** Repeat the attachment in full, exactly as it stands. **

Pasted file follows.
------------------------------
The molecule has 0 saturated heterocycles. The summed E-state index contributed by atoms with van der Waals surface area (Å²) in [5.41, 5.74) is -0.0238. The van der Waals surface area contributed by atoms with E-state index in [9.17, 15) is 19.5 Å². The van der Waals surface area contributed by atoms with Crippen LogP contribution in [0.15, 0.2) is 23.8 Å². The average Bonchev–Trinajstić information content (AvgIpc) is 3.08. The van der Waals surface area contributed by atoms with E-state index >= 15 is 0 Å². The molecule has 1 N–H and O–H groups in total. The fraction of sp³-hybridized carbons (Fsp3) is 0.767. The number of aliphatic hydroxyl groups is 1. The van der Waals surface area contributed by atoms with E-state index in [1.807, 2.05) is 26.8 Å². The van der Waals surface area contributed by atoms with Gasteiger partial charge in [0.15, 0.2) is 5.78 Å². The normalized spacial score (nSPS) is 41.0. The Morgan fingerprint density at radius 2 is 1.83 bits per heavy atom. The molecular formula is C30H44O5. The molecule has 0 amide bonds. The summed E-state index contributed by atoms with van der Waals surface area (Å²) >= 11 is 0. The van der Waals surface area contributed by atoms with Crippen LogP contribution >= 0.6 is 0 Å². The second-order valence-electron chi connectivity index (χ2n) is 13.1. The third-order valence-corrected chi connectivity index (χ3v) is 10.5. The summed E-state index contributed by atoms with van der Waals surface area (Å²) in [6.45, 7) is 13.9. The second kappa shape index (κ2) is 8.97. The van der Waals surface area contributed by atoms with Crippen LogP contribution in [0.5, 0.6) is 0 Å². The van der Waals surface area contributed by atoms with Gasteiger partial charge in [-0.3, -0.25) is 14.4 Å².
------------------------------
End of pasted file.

The molecule has 0 saturated heterocycles. The summed E-state index contributed by atoms with van der Waals surface area (Å²) in [5.41, 5.74) is -0.0238. The van der Waals surface area contributed by atoms with E-state index in [9.17, 15) is 19.5 Å². The van der Waals surface area contributed by atoms with Crippen LogP contribution in [0.15, 0.2) is 23.8 Å². The average Bonchev–Trinajstić information content (AvgIpc) is 3.08. The van der Waals surface area contributed by atoms with E-state index >= 15 is 0 Å². The molecule has 1 N–H and O–H groups in total. The fraction of sp³-hybridized carbons (Fsp3) is 0.767. The number of aliphatic hydroxyl groups is 1. The van der Waals surface area contributed by atoms with E-state index in [1.807, 2.05) is 26.8 Å². The van der Waals surface area contributed by atoms with Gasteiger partial charge in [0.15, 0.2) is 5.78 Å². The normalized spacial score (nSPS) is 41.0. The Morgan fingerprint density at radius 2 is 1.83 bits per heavy atom. The molecular formula is C30H44O5. The molecule has 0 amide bonds. The summed E-state index contributed by atoms with van der Waals surface area (Å²) >= 11 is 0. The van der Waals surface area contributed by atoms with Crippen LogP contribution >= 0.6 is 0 Å². The second-order valence-electron chi connectivity index (χ2n) is 13.1. The third-order valence-corrected chi connectivity index (χ3v) is 10.5. The summed E-state index contributed by atoms with van der Waals surface area (Å²) in [6.45, 7) is 13.9. The second kappa shape index (κ2) is 8.97. The van der Waals surface area contributed by atoms with Crippen LogP contribution in [0.5, 0.6) is 0 Å². The van der Waals surface area contributed by atoms with Gasteiger partial charge in [-0.3, -0.25) is 14.4 Å².